July 26, 2019

Be Mindful and Take Action Against Heat Stress This Summer

Bovine Heat Stress

With summer in full swing, high temperatures are here to stay. Increasing temperatures can have a multitude of negative effects on animals that are in the sun and heat throughout the day, including dairy cows.  

Air temperature, humidity and the amount of direct sunlight impact an animal’s body temperature. As summer temperatures continue to rise, it’s critical to avoid heat stress that can lead to lameness in dairy cows.

Causes and Symptoms of Heat Stress

Cows are at increased risk of heat stress when temperatures exceed 80 degrees Fahrenheit for extended periods. High humidity and little-to-no breeze can increase the risk even more. Since summer is also the peak season for flies and pests, cows tend to group together to combat stinging and biting insects. As they gather, heat transfers from one animal to another, and the added body heat of the herd contributes to heat stress too.

Observe dairy cows frequently for signs of heat stress and take precautions when hot and humid weather is forecasted. Common signs and symptoms of heat stress include:

  • Excess Standing: During the hot summer season, a cow’s natural response to heat is to stand. Because a cow generates heat when they lie down in a stall, excessive standing, grouping and huddling of a herd are visible signs of heat stress. As heat stress progresses, cows generally stand three-to-four hours more per day than usual and refuse to lie down.
  • Increased Respiratory Rate: Since cows are unable to sweat and alleviate their body heat, labored or open-mouth breathing and panting are the animal’s way of introducing cooler air into their bodies. If a cow maintains an increased respiratory rate with excessive saliva or drooling, heat stress is likely the cause.
  • Changes in Behavior and Activity: Similar to a human’s reaction to extreme heat, cows alter their behavior to reduce stress when exposed to extreme temperatures. Like a human, when a cow experiences heat stress, its activity and energy levels decrease. If a cow appears agitated, restless and, in extreme cases, lame, heat stress may be the cause. Other changes in behavior include reduced feed intake and increased water intake.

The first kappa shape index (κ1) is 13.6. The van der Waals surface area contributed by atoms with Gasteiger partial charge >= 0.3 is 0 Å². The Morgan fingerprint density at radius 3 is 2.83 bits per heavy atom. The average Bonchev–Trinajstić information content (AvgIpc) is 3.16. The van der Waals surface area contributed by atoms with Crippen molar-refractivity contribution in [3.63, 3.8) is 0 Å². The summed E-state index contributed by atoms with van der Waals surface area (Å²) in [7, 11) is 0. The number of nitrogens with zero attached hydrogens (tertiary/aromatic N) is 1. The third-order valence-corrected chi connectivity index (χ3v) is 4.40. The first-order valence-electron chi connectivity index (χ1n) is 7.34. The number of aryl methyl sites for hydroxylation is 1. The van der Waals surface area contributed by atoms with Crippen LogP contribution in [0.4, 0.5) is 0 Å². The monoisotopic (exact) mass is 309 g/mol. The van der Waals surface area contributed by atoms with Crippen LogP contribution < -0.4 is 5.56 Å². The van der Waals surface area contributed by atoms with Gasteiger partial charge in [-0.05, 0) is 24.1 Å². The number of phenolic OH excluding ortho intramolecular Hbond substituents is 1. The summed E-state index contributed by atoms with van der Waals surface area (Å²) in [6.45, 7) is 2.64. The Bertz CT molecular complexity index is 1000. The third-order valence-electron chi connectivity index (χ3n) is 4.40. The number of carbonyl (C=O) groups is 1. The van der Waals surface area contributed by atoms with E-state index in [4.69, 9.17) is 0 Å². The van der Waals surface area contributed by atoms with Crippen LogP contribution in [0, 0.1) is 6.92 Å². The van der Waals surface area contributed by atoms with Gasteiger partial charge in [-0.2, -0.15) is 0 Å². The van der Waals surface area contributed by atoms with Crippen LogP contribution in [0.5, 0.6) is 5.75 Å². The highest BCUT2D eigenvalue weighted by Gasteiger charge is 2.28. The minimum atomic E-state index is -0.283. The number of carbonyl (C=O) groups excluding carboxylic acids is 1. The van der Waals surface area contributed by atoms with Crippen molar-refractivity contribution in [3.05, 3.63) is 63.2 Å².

Heat Stress and Lameness Issues

During extreme temperatures, cows stand to allow more of their surface area to disperse heat into the air. Although cows are tough, their heavy bodies cannot withstand long periods of standing.

The extra pressure from excess standing affect the integrity of the hoof and restrict the blood flow and oxygen needed to maintain healthy hooves. As a result, cows are more prone to injuries and infectious claw lesions as they put extra pressure on their hooves.

Blocking can help regardless of the injury or condition to keep milk production moving. Hoof care professionals place a rubber block on a healthy claw to elevate and restrict the affected claw. This treatment option will elevate the injured claw off the ground, and it will heal faster and alleviate pain. Rubber blocks from Bovi-Bond™ provide the necessary traction and cushion hooves need for a dairy cow to stay comfortable and avoid injury during the healing process.

Different adhesives can be used to adhere blocks on the claws to increase the cow’s comfort level. Bovi-Bond™ from Vettec is a proprietary two-part polyurethane adhesive that bonds rubber blocks to a cow’s claw. It has a fast, 30-second set time and a strong bond to keep blocks in place.

For best results, only apply the necessary amount of glue to hold the block firmly to the foot. Spreading the adhesive evenly across the block ensures the glue will dries smoothly and reduce the chance of sharp edges forming that could perforate the cow’s heel. Blocking helps make the cow more comfortable and, therefore, allows farms to maintain optimal milk production.

Managing Heat Stress

There are different tips and techniques farmers and hoof care professionals can use on dairy cows to prevent heat stress and lameness. Some examples include:

  • Maintain regular cool off periods and keep cows inactive until temperatures decline.
  • Alter milking and trimming routines to avoid additional headlock time. Mornings and nights are the best times for herd movements to minimize exposure to peak heat hours.
  • Install sprinklers, misters and barn fans for ventilation.
  • Create shade in outdoor environments to provide more comfort.
  • Provide readily-available water sources within in short walking distances.
  • Make sure the herd receives vital nutrients with continued feeding periods to maintain milk production. Discuss any adjustments to feed ratios with a nutritionist.
  • Pay extra attention to calves in the warmer months to keep them happy and healthy.

As summer temperatures increase standing time and the possible onset of heat stress, dairy farmers tend to see more cows experiencing lameness in the fall. Talk to your hoof care professional about the importance of adopting a good hoof care protocol during summer months, and the best options for your dairy environment.